>>KOPELOW: So, did you do this in a didactic format as well as hands on or role playing?
>>HOLDER: Right. The didactic portion of it was actually to introduce the whole concept of empathy, being present to the patient, being present to the family, trying to make amends as available at that appropriate time. But, also be apart of a team that would actually look into the adverse outcome and try to figure out through root cause analysis what happened. And if maybe either a commission or omission if it was a cause for the adverse outcome or the adverse event. So, that was the basic of the didactic program but, them we also had a chance to role play.
>>KOPELOW: How did you run that? How did you organize it?
>>HOLDER: Well, the speakers actually call them volunteers or picked people to start volunteering if they were not raising their hands. And we actually had a person that read the scenario. And then, we had a patient person and we actually had a physician playing the patient, we had a physician playing the physician role and it was a model of first of all, sometimes, very poor communication styles and how to make an expression of empathy in that situation.
>>KOPELOW: Did they get feedback from the observers?
>>HOLDER: got feedback from the observers, as well, so, it was a very interactive session, where I got to be one of the participants in the hot seat up on the stage. So, it was really interesting just to, go through it and you really start figuring out how you would react in that situation, if it was an adverse reaction on your part.
>>KOPELOW: Did you see people change while they were
>>KOPELOW: doing it?
>>HOLDER: Yeah. And people also started to realize that maybe the communication styles that they had employed probably weren’t the best communication styles.
>>KOPELOW: How did you, what did you capture about impact, like what did you measure or
>>HOLDER: Well, what we measured here so far is just the physician’s initial reactions to the entire new concept. We also asked them, what they would take away from this learning. What would they implement right away? And most of it was communication and better communication styles. Also, we started identifying some barriers that might prevent them from instituting this in their hospital or in their private practice.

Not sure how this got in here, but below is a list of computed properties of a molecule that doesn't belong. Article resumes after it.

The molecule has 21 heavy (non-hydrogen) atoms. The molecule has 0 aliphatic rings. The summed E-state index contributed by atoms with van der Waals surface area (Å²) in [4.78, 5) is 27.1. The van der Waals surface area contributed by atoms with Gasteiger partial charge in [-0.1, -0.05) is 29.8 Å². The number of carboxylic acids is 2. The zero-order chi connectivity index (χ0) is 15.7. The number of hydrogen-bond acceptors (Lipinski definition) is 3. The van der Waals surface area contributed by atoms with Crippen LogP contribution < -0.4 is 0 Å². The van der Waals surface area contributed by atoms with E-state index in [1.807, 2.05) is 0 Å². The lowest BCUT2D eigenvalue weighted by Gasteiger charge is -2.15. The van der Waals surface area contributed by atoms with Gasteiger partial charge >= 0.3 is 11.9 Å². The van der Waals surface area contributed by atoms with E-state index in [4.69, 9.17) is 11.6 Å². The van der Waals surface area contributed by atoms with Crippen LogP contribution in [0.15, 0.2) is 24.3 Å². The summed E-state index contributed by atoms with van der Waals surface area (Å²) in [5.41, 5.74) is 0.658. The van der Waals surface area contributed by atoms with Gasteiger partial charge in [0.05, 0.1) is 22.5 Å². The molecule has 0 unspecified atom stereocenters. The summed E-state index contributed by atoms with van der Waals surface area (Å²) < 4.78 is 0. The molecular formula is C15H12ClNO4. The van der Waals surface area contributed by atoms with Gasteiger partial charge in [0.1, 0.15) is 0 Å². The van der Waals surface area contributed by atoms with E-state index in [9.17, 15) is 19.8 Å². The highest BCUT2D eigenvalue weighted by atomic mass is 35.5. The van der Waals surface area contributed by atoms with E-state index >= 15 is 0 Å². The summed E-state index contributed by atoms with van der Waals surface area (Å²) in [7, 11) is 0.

>>KOPELOW: So, that’s interesting that they probably could learn it to do it, but to go and do it needs permission?
>>KOPELOW: Needs predisposing conditions and facilitating conditions that’s what you’re talking about
>>KOPELOW: is the barriers to implement it. Let’s go back to the role playing session because
>>KOPELOW: there is opportunity to evaluate your impact at a sort of a competency or performance based way right then. Did you do any of the sort of recording or measuring or reporting of your direct observations?
>>HOLDER: No, we just got feedback from the audience. They were very good about telling us what we could have done better or maybe some of the perceived shortcomings of the communication style. So, we did get immediate feedback in the role playing scenario.
>>HOLDER: Very live real time feedback from the audience.
>>KOPELOW: And then you had a, when you say ‘we’ you mean you as a student?
>>KOPELOW: as a student and then did you get a chance to do it again?
>>HOLDER: No, we went on to the next scenario at that point.
>>KOPELOW: went onto the next
>>HOLDER: We actually had three scenarios. There was a team of about, three physician teams that went up there for the scenarios.
>>KOPELOW: So, what, what did the learners report to you about the impact?
>>HOLDER: Well, the learners I think really caught on to the whole concept very quickly. They thought it was something that they would really want to incorporate into their practices. That they learned from it. That risk management CME in general has always been sort of not the greatest thing. People don’t really want to attend but they have to because of their insurance company requiring it. And this particular CME was very exciting; people left talking about it. People are talking about it back in their own institutions. So, they’re encouraging their physicians to be sure to go to the next offering. So, that’s something that’s very unusual for risk management education.
>>KOPELOW: I wonder
>>HOLDER: So, it really brought excitement
>>KOPELOW: I wonder if